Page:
Rectal bleeding or failure to respond

May indicate a serious condition that may require further medical attention.

Patient Information

  • Tell patient to drink a full glass of water with each dose.
  • Instruct patient to swallow tablets whole and not to chew them.
  • Instruct patient not to use mineral oil while taking this drug.
  • Teach patient other methods of stimulating regular bowel evacuation: attempt to evacuate bowels at same time each day; drink 6 to 8 full glasses of water; eat a high-fiber diet; exercise daily; respond to urge for bowel movement as soon as possible.
  • Explain that liquid forms, excluding syrup, may be mixed with fruit juice or milk to mask unpleasant taste.
  • Advise patient to lubricate enema tip prior to insertion with a few drops of water or of the product.
  • Advise patients to consult their health care provider if, after using the enema, they fail to have a bowel movement or have rectal bleeding.

Copyright © 2009 Wolters Kluwer Health.

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Docusate

Docusate

Pronunciation Generic Name: docusate (DOK-yoo-sate)

Brand Name: Examples include Colace and Surfak

OverviewSide EffectsDosageInteractionsFor ProfessionalsMore…

Docusate is used for:

Relieving occasional constipation and preventing dry, hard stools. It may also be used for other conditions as determined by your doctor.

Docusate is a stool softener. It works by helping fat and water into the stool mass to soften the stool.

Do NOT use docusate if:

  • you are allergic to any ingredient in docusate
  • you have undiagnosed abdominal pain, nausea, vomiting, or appendicitis

Contact your doctor or health care provider right away if any of these apply to you.

Before using docusate:

Some medical conditions may interact with docusate. Tell your doctor or pharmacist if you have any medical conditions, especially if any of the following apply to you:

  • if you are pregnant, planning to become pregnant, or are breast-feeding
  • if you are taking any prescription or nonprescription medicine, herbal preparation, or dietary supplement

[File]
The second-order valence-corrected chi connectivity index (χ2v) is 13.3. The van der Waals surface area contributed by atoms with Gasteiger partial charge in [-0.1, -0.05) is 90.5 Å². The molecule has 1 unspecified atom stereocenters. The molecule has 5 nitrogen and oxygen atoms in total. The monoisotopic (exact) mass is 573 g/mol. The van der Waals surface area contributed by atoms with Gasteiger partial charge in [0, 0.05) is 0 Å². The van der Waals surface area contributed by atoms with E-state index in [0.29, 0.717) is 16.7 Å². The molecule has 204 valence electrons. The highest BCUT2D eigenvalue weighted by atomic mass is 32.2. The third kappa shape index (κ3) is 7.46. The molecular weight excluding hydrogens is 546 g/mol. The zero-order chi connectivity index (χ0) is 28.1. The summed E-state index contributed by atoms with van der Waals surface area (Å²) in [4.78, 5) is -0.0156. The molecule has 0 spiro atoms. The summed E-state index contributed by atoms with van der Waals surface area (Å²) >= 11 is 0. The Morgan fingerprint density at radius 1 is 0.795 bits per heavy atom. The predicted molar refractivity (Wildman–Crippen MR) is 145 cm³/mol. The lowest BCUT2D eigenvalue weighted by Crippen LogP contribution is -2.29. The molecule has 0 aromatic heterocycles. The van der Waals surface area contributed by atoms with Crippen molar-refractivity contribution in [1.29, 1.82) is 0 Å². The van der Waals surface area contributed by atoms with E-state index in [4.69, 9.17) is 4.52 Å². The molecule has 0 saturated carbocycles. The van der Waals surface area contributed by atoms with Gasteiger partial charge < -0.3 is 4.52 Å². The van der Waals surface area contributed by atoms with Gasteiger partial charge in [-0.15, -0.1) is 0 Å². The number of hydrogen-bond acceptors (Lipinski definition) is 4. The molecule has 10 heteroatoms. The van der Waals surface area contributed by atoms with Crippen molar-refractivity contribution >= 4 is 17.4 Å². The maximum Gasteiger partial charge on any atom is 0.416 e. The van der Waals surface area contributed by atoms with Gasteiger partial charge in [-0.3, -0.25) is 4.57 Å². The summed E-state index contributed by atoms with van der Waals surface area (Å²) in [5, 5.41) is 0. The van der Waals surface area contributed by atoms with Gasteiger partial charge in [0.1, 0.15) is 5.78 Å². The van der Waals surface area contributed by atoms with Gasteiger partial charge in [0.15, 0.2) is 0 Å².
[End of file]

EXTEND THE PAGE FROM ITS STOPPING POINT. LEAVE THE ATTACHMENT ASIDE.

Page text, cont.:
• if you have allergies to medicines, foods, or other substances
  • if you have a history of bowel obstruction
  • if you have nausea, vomiting, stomach pain, or rectal bleeding

Some MEDICINES MAY INTERACT with docusate. Tell your health care provider if you are taking any other medicines, especially any of the following:

  • Mineral oil because its absorption may be increased

This may not be a complete list of all interactions that may occur. Ask your health care provider if docusate may interact with other medicines that you take. Check with your health care provider before you start, stop, or change the dose of any medicine.

How to use docusate:

Use docusate as directed by your doctor. Check the label on the medicine for exact dosing instructions.

  • Take docusate by mouth with or without food.
  • Take docusate with a full glass of water (8 oz/240 mL).
  • Drinking extra fluids while you are taking docusate is recommended. Check with your doctor for instructions.
  • A bowel movement usually occurs 1 to 3 days after the first dose.
  • If you miss a dose of docusate and are taking it regularly, take it as soon as possible. If it is almost time for your next dose, skip the missed dose and go back to your regular dosing schedule. Do not take 2 doses at once.

Ask your health care provider any questions you may have about how to use docusate.

Important safety information:

  • The risk of loss of normal bowel function may be greater if you take docusate in high doses or for a long time. Do NOT take more than the recommended dose or use for longer than prescribed without checking with your doctor.